Between 1966 and 1972, Lamborghini built what has come to be known as the "Holy Grail" of its many famous sportscars: the legendary Miura. Named after a Spanish ranch famed for its ferocious bulls, the Miura's (pronounced me-you-rra) flamboyance and engineering astounded the public when it was unveiled at the Turin Motor Show in 1965. It quickly became the supercar of choice for the coolest of the cool and richest of the rich - members of royal families and two of the world's most famous and stylish musicians owned one, for starters.
Miles Davis is said to have driven his Miura around with a .357 Magnum stashed under the seat and enjoyed outrunning police cars while terrified passengers like Jimi Hendrix held on for dear life. He crashed the car in 1972, breaking both ankles in the process, and immediately ordered another. Frank Sinatra arrived at the Lamborghini factory outside carrying a roll of specially tanned wild boar skin with which he instructed the workmen to upholster the interior. He chose orange metallic paint for the exterior and matching shag carpet within.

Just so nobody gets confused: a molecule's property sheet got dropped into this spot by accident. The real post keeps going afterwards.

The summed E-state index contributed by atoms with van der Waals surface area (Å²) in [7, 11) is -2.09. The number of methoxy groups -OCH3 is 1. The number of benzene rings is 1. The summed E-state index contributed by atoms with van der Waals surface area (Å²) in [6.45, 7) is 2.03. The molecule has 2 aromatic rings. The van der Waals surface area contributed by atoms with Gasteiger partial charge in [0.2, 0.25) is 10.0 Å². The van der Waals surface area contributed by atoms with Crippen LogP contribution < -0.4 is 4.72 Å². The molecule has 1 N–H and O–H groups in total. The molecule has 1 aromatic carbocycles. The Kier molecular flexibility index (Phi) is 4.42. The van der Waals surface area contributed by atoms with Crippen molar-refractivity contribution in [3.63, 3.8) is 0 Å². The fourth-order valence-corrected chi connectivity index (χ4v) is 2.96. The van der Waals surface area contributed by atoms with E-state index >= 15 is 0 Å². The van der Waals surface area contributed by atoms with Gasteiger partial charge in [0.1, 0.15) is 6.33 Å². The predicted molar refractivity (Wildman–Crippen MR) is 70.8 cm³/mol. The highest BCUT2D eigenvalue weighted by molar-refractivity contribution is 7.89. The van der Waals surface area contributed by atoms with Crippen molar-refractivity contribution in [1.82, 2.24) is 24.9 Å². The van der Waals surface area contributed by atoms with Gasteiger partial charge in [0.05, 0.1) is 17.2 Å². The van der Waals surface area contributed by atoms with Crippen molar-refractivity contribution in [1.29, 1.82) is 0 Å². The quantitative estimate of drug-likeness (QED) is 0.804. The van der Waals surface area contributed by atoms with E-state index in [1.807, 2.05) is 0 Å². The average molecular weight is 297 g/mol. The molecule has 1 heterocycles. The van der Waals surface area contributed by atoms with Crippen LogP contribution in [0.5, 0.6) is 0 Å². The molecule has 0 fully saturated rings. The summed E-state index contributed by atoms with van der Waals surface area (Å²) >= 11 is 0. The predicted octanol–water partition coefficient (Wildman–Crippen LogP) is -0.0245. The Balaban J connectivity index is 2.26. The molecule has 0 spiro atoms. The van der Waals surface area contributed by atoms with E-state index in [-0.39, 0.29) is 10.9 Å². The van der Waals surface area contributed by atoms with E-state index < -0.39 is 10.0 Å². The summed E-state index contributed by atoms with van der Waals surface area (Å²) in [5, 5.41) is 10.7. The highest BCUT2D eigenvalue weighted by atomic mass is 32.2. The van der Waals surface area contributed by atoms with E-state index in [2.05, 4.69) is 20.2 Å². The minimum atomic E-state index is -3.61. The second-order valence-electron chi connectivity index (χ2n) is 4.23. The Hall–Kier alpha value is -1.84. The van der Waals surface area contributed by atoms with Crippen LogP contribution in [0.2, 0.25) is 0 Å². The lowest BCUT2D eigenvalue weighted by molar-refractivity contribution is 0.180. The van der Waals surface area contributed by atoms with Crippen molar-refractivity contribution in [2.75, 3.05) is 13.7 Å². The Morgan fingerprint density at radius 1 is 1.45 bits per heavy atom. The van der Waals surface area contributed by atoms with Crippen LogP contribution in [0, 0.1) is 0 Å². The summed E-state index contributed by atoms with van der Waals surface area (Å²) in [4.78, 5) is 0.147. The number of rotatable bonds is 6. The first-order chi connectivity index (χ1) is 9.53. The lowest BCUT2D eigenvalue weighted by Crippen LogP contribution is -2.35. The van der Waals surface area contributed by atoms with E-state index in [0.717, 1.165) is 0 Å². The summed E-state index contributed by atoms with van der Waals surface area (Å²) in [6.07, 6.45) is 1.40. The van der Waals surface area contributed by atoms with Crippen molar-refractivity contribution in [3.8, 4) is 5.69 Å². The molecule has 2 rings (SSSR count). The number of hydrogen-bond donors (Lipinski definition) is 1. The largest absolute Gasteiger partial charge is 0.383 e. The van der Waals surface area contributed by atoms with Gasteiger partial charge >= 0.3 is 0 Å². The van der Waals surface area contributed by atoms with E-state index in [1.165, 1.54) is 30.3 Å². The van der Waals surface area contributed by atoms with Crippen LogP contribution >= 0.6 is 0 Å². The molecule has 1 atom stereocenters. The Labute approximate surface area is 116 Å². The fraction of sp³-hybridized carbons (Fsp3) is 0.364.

So why are we talking about the Miura now? Because Joe Sackey, the world's leading authority on the vehicle, has just published the definitive volume on it - aptly titled The Lamborghini Miura Bible - after 20 years of diligent research. Sackey makes the case that the Miura is nothing short of "The Most Beautiful Sports Car of The Postwar Era." Having himself himself owned, maintained and restored five Miuras, he knows whereof he speaks. "The Miura is not a car without its flaws," Sackey notes. "But, what a benchmark post-war classic! A special car, it is to be enjoyed and indeed put on a pedestal. In terms of reliability and utility, it may not be the ultimate example of a sports car, but for sheer charisma and emotion the Miura is hard to beat."
Gallery: Lamborghini Miura